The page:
From time to time, we need a break from life.
I myself have my fair share of favourite books revolving around angst (A Swift Pure Cry by Siobhan Dowd is one of my favourite books) or “darker” types of music (anything by Three Days Grace, Linkin Park and Breaking Benjamin I enjoy). Then there are movies, television shows, and I can go on.
That said, I occasionally find myself craving light. Sometimes, you just need something light, cute and fluffy.
And the following songs/music bring light into my life. They are a gift. Though they are beautiful, adorable pieces of melody, it makes me sad when I remember when I first heard them. They are a bittersweet gift handed down to me.
Let me tell you a little bit about them:
I first came across this song at Write4Fun. I entered the following short story as my entry; it was an old entry of mine (1-2 years ago?) and doesn’t quite reflect my work now. I even believe I made it to the “Top 5%” –have a certificate saying so– but then was consulted that the site’s a scam. And never entered again.
The endless chattering among the tables echoed. Familiar faces surrounded the café, some stopping to say hello to the boy behind the counter. Others merely laughed along with their friends and family, or shared intimate greetings with strangers they hadn’t seen for a while. Socialising was accomplished while feasting on scrumptious servings of baked delights, and mothers scolding children about icing smothering their mouths.
Baker’s Dozen was always a happy place to be. Evan, the boy behind the counter, took every spare minute to take posed shots with his professional camera. “Please strike a pose for me,” he’d say to families, who willingly agree. Or when he saw a lonely person concealing themselves in a corner: “Would you mind me taking a picture?”
It broke the ice well. Even the loneliest person felt belonging among Evan’s pictures.
Curiosity triggered Evan to maintain an eye on a customer he wasn’t serving. Janelle, his co-worker, smiled through clenched teeth before jotting down the customer’s order on a slip of paper. Evan took this paper with his eyes barely leaving the buyer. He saw this man before: Evan could feel it.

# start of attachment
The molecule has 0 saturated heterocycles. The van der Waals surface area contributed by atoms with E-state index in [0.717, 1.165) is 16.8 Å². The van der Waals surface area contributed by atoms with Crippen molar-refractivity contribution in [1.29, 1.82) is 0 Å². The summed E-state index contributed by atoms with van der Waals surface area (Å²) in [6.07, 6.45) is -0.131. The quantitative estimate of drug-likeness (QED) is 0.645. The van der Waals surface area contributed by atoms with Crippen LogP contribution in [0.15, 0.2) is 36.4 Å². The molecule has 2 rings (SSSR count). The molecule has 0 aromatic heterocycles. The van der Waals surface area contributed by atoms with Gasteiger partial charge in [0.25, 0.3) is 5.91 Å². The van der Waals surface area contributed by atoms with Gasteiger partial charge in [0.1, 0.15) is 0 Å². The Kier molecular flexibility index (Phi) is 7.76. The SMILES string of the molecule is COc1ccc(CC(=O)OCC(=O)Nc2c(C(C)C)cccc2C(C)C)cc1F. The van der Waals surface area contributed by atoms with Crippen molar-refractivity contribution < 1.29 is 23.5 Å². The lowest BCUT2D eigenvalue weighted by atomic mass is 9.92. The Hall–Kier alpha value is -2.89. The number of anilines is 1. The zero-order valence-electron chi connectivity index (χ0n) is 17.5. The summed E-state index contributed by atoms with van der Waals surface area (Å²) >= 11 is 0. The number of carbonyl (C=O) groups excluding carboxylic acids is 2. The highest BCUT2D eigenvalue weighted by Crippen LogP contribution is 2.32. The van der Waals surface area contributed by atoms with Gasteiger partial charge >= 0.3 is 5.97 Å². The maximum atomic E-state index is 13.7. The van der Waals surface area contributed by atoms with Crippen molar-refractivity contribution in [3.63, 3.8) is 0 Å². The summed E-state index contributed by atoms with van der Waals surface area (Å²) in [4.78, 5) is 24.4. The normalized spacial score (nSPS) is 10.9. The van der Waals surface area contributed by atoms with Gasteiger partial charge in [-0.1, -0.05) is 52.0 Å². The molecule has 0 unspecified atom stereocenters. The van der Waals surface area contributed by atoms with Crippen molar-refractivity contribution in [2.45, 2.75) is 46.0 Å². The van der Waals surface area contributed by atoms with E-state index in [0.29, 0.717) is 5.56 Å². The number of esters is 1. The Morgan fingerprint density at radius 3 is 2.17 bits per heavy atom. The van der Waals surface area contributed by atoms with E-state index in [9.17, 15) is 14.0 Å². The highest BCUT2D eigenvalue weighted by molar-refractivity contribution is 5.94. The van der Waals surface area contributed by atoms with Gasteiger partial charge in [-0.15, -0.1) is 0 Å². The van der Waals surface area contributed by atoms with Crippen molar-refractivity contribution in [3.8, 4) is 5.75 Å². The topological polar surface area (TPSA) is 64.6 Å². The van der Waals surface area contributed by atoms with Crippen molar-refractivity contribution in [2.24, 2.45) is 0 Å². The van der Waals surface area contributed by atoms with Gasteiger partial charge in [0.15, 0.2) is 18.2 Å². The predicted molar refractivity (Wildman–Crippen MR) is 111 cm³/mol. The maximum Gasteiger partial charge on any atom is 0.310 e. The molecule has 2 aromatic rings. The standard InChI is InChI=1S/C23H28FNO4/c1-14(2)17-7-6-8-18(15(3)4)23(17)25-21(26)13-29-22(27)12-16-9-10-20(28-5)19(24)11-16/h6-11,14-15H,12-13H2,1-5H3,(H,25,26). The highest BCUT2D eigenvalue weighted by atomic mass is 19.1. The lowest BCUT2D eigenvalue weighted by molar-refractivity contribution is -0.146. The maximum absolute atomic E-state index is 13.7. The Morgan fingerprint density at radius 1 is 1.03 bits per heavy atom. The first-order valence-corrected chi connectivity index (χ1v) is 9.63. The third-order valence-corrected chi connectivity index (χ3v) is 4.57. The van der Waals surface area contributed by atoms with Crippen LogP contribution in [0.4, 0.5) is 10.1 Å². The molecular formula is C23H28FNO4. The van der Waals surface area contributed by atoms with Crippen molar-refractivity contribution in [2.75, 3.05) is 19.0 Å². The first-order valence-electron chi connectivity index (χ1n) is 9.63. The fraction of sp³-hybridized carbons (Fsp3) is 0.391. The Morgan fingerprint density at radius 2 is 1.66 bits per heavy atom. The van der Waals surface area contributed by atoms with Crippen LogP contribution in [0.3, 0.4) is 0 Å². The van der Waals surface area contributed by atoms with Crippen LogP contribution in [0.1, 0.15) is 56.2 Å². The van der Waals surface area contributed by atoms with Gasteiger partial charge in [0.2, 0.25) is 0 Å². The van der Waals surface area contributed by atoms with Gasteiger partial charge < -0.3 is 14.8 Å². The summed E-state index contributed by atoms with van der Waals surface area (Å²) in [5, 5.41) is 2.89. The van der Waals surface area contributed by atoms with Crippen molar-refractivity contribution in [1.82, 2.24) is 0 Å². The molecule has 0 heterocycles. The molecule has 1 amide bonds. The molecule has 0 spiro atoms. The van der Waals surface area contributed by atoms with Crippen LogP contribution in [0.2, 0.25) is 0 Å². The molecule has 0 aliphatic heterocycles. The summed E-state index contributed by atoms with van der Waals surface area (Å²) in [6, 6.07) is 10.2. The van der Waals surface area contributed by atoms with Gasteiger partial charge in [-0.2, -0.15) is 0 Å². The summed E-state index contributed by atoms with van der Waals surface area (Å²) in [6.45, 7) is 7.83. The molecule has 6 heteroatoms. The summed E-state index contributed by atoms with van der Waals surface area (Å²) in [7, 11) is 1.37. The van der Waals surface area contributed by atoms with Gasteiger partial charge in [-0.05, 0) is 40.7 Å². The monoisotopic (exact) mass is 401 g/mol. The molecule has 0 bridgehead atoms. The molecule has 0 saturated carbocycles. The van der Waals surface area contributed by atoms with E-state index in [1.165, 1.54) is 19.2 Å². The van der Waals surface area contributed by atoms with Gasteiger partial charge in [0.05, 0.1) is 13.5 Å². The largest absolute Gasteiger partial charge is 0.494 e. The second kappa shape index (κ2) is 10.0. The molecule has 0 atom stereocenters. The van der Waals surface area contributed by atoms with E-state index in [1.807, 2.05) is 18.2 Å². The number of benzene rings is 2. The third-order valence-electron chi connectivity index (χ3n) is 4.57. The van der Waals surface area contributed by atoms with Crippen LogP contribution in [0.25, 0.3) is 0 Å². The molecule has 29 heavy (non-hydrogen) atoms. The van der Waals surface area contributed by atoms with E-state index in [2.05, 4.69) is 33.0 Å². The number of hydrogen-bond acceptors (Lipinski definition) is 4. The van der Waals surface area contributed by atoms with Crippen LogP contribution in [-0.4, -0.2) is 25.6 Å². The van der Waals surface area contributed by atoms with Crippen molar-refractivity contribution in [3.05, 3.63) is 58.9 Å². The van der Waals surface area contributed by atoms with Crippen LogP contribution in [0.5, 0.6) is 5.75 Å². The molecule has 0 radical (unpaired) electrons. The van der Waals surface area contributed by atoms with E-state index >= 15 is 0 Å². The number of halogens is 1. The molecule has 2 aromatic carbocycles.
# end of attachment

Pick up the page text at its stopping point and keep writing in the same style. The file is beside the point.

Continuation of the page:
This purchaser wasn’t a pleasant sight to see: unshaven facial hair, ragged clothes and a terrible posture for somebody barely middle-aged. Perhaps this was why Janelle behaved so superficially around the fellow. It didn’t stop Evan from sneaking looks from the corner of his eye.
When he brought the cake to the counter, Evan recognised the man instantly: he took pictures of this man slumbering on a train. He didn’t look peaceful while he slept. Wrinkles crowded his forehead, his body in a protected foetal position and the emptiest expression on his face: as if dreading the sunrise leading to another aimless day.
“Here’s your order, Sir,” said Evan.
The man snorted, taking the large cake and muttering, “Sir. Huh, there’s a first” under his breath.
It occurred to Evan, as he stood on his tiptoes to watch the man exit, how expensive that cake was. A thirty-dollar bakery-item, with scattered chocolate, three layers of jam and “Happy Birthday” iced in large, expressive red letters. Surely this man is smarter than to waste his money on an unaffordable cake?
What happened next got Evan reaching for his camera. Through the glass, he observed the man crouching down –his poor posture assisted with the action– and holding out the giant cake to a little girl. Eyes widening, she looked up at the man. Then she smiled the most radiant smile: one making the sun inferior. And regardless of the bitterness, the loneliness, the man smiled back.
Evan smiled at the picture, so different from his usual posed photography of permitting strangers.
Yet, it was utter perfection.
The first time I heard this? Sitting on my computer, surrounded by light and insects sound in the middle of summer. The fans were on full blast. I sat in the living room, listening to instrumental music and working on exams, sometimes writing, and watching the days flicker one by one.
That relaxed atmosphere makes my heart wrench. I have now moved houses, have too many assignments to get a relaxed atmosphere and as for summer? The heater is currently on full blast, but I’m too busy clattering to notice.
When I was in fourth grade, the cute little preps (5-6 year olds) did this for our annual concert. They were absolutely adorable, bouncing from side to side, remembering all the words and doing the actions with their little fingers and limbs.
I remembered watching them and thinking, “Why wasn’t I a part of this?” I have moved schools so many times, I never had a place I “belonged.” This wasn’t such a bad thing, as it meant I have more close friends, but if I went travelling and somebody asked me where I felt most at home, well, I couldn’t say.
And I wanted to be those preps. I wanted to belong to a school. All throughout their performance, I kept thinking about this. It made me sad.
The song itself is beautiful. Just listen to the lyrics. My mother (a complete philistine, by the way) loves it too.
Even through the happiest songs I know, there are always bitter moments. There is darkness in every star and stars in every black sky. I suppose it’s like ying and yang, where you can’t have one without the other (light and dark, happiness and sorrow)